Friday, 25 July 2008

World War II Crimes Revisited

It is relatively rare, but sometimes echoes of crimes committed during World War II reach the Strasbourg Court. In such instances the Court is called upon to look into atrocities which themselves gave rise to the drafting of the Convention and the creation of the Court. This week, the Court issued a judgment in such a case, Kononov v. Latvia. It found, with the smallest of margins (four votes against three), a violation of Article 7 ECHR.

Article 7(1) provides that "no one shall be held guilty of any criminal offence which did not constitute a criminal offence under national or international law at the time when it was committed." Kononov was found guilty of having committed war crimes in Latvia in 1944. At that time he led a unit of partisans who killed several villagers in Latvia who had allegedly collaborated with the Nazis. The Latvian authorities started to prosecute Kononov in the late 1990s, which was still possible because war crimes were exempted from any statutory limits. Kononov complained that his actions were, in 1944, not contrary to the law.

In order to solve the case, the Court had to assess whether the applicant's actions contravened international humanitarian law, specifically the appended Regulations to the Hague Convention of 1907. It concluded that the partisans had had legitimate grounds to consider the villagers as collaborators of the German army and that they were indeed armed by the latter. Thus the persons killed could not reasonably be considered as civilians. In addition, domestic law could not serve as a basis for his conviction. Thus the Court found a violation of Article 7 ECHR.

Much more than in the cases concerning the war in Chechnya, the Court had to interpret the specifics of international humanitarian law (IHL) in this case. This obviously led to much discussion, if one considers that one concurring and two dissenting opinions are attached to the judgment. I leave it to experts of IHL to assess whether the Court did a commendable job here.

The case was highly sensitive, since it touched upon the Second World War and especially since the applicant was a former Latvian and was granted Russian citizenship during the criminal proceedings in Latvia. Those familiar with the situation in the Baltic countries, may know that one of the major bones of contention between Latvia and Russia in the last few years is the issue of non-citizenship for the Russian minority in Latvia. In the case of Kononov, Russia intervened as a third party. It may have come as a relief to that state that the Court found in favour of a Russian citizen in a case which was not directed against Russia itself (as opposed to the Chechnyan cases).

Today the judgment itself was not yet available through the Court's search engine HUDOC (a sign that the Court's summer recess is approaching?), but the press release can be found here. In addition, click here for the admissibility decision (in French only).


Vitalie.ZAMA said...

According to the press-release, judge Ziemele, Latvian one, formulated a dissenting opinion. I have to recognise that every elected judge has the right to formulate opinions, and I am not going to argue this right. Also I am not going to argue the correctness of the present judgment. This case just reminded me of some past ideas circulating my mind. The issue I want to raise is that, after having read several ECtHR's judgments, I have a feeling of a tendency to deliver judgments with different solutions in relatively similar cases. What is the rationale behind such attitude might look like an rethorical question. I am still in the mood to come back to this issue on some later cases.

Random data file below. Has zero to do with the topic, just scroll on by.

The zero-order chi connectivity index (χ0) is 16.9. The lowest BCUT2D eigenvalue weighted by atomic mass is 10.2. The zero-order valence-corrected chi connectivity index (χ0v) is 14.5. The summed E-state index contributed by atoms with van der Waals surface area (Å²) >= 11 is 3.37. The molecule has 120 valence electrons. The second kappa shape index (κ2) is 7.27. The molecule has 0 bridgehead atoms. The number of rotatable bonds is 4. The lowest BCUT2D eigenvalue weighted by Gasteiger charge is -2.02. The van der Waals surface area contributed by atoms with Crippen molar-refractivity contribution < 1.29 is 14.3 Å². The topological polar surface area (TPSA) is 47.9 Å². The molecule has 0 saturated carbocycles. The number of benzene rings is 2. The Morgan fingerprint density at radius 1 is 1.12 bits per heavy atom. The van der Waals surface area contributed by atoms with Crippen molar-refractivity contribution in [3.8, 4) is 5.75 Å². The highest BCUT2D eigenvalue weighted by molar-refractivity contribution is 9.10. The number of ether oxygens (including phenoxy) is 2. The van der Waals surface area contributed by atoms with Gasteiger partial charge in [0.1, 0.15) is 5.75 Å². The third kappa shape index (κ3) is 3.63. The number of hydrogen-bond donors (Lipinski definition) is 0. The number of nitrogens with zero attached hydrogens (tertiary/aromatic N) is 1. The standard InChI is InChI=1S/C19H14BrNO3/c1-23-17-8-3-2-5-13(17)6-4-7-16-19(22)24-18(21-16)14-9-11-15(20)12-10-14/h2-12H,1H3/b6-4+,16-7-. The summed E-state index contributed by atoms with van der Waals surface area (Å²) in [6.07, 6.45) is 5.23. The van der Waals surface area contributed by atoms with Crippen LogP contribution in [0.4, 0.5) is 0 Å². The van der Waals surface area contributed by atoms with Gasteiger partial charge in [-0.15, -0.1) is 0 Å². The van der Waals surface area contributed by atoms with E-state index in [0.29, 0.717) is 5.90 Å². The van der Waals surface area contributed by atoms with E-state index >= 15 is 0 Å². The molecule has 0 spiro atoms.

p.s. the lack of uniformity as regards ECtHR's judgments, endangers the sense of HR promotion and protection.

bekessy said...

I wonder whether this Kononov was a member of communist guerilla.

Amaury Reyes said...

I share the same opinion that Vitalie.Zama just delivered. In fact, if you read the opinions in the N. v. U.K judgment from severeal days ago, it was full of critics to the majority because the judges whom formulated their dissenting opiniones felt that the majority took a different approach from the well-stablished caselaw of the court.

I truely believe that the lack of uniformity of the ECtHR's judgments are an issue, at least for the 2008's judgments.

In particular, i find this case very important, specially for the international criminal law scholars but, this case brings once a again a serious issue - even if you might not be agree at first - the lack of uniformity as regards the court's judgments, just like Vitalie just wrote above.

Vitalie.ZAMA said...

As soon as at least one more person agrees on alleged lack of uniformity, I will go further and raise next issue, namely what is the rationale behind such behaviour? In my understanding asking municipal courts to have juriprudential uniformity and at the same time to deliver non-uniform conclusions might seem paradoxal. Should we raise the issue of "double-standards"? Or I am exagerating?

Pēteris Cedriņš said...

I would be very interested in further comments on these issues, Vitalie.

There is more on the Kononov judgment here and here.

Vitalie.ZAMA said...

Dear Peteris,

I am open for discussion through comments, please just tell the area to cover.

p.s. Is that, the willigness to perpetuate the comments, related, to some extent, to Latvian judge?

p.p.s. I made that supposition considering that you are from Latvia.

Pēteris Cedriņš said...

I want to know what you mean by "double standards," above.